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SC officers to again pay more for pensions in 2014

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COLUMBIA, S.C. (AP) — South Carolina’s law enforcement officers and firefighters will again be required to put a higher percentage of their salaries toward their retirement benefits than other public workers.

The Budget and Control Board approved recommendations Wednesday that require more than 26,000 officers and firefighters statewide to put 8.41 percent of their paychecks toward their pensions starting in July 2014. That’s up from 7.84 percent they’ll begin paying this July.

By comparison, teachers and employees of state and local governments will pay 7.5 percent in July and 8 percent a year later.

A law signed a year ago required nearly all public workers to pay more, as part of changes meant to keep the state’s pension systems solvent for decades to come. It called for a 1.5 percentage-point increase over three years, with the first increase to 7 percent starting last July.

But consultants warned that the law’s scheduled increases aren’t enough to sustain the Police Officers Retirement System, which is separate from the main retirement system, as their benefits differ.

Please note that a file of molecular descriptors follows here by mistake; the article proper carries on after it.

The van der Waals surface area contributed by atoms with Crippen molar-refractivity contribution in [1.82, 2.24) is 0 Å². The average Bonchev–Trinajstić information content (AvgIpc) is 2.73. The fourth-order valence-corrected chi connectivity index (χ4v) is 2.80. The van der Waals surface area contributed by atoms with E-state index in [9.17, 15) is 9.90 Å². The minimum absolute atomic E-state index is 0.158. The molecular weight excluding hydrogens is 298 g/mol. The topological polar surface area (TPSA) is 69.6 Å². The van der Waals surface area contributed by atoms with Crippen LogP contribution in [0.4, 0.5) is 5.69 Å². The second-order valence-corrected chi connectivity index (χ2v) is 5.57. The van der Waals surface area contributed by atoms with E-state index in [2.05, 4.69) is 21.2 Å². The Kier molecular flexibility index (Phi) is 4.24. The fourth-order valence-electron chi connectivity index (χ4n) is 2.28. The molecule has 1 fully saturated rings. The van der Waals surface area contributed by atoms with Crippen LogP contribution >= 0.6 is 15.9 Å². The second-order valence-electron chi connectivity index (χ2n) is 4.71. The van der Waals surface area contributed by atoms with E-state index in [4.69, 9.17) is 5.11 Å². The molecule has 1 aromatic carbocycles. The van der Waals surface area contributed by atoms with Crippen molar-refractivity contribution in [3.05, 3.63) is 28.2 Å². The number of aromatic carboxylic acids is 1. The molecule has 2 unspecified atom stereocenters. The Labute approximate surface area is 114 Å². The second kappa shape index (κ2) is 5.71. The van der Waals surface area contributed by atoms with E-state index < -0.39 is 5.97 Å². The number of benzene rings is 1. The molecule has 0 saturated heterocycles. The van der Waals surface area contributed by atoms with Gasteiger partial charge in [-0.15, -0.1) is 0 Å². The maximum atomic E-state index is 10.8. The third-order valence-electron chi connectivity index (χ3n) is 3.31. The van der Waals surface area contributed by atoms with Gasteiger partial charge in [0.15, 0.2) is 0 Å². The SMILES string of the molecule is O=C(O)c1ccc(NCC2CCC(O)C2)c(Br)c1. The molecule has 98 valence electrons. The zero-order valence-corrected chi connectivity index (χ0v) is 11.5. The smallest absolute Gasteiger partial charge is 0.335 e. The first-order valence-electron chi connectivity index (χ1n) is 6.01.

“We have to do that to keep the system viable,” said House Ways and Means Chairman Brian White, a member of the five-person budget board. “Otherwise, we get in trouble.”

The board adopted recommendations from the Public Employee Benefit Authority, which the reform law created. Its duties include periodic evaluations.

The approval also requires state law enforcement agencies as well as local police and fire departments to contribute more. Those taxpayer-funded contributions will increase from 12.84 percent starting in July to 13.41 percent a year later.

Comptroller General Richard Eckstrom said the changes didn’t go far enough.

“We’re seeing these plans grow weaker and weaker,” said Eckstrom, the state’s top accountant and member of the Budget and Control Board.

First responders aren’t the only group with their own pension plan.

The National Guard, judges and prosecutors, and current legislators also have separate systems. The reform law closed the legislative system, forcing newly elected legislators to participate in the main employee plan.

The rate paid by the state’s 144 judges and prosecutors is set by law at 10 percent of their salaries. That won’t change under Wednesday’s votes, but taxpayers will pay more, with the employer rate increasing from 47.33 percent in July to 47.97 percent in July 2014.

Eckstrom said the disparities between the plans are unfair.

“It’s not good public policy to have Cadillac plans and pick-up-truck plans,” he said, adding he wished he was a judge.

The state’s 12,000 National Guard service members don’t contribute toward their pensions. The votes on Wednesday mean taxpayers will contribute slightly more toward their retirement, as well as legislators’.

If the pension law hadn’t passed last year, taxpayers were expected to have to pony up an additional $147 million in 2013-14 for public pensions. The threat of that looming bill helped secure final passage of the reform proposal on the last day of the regular legislative session.

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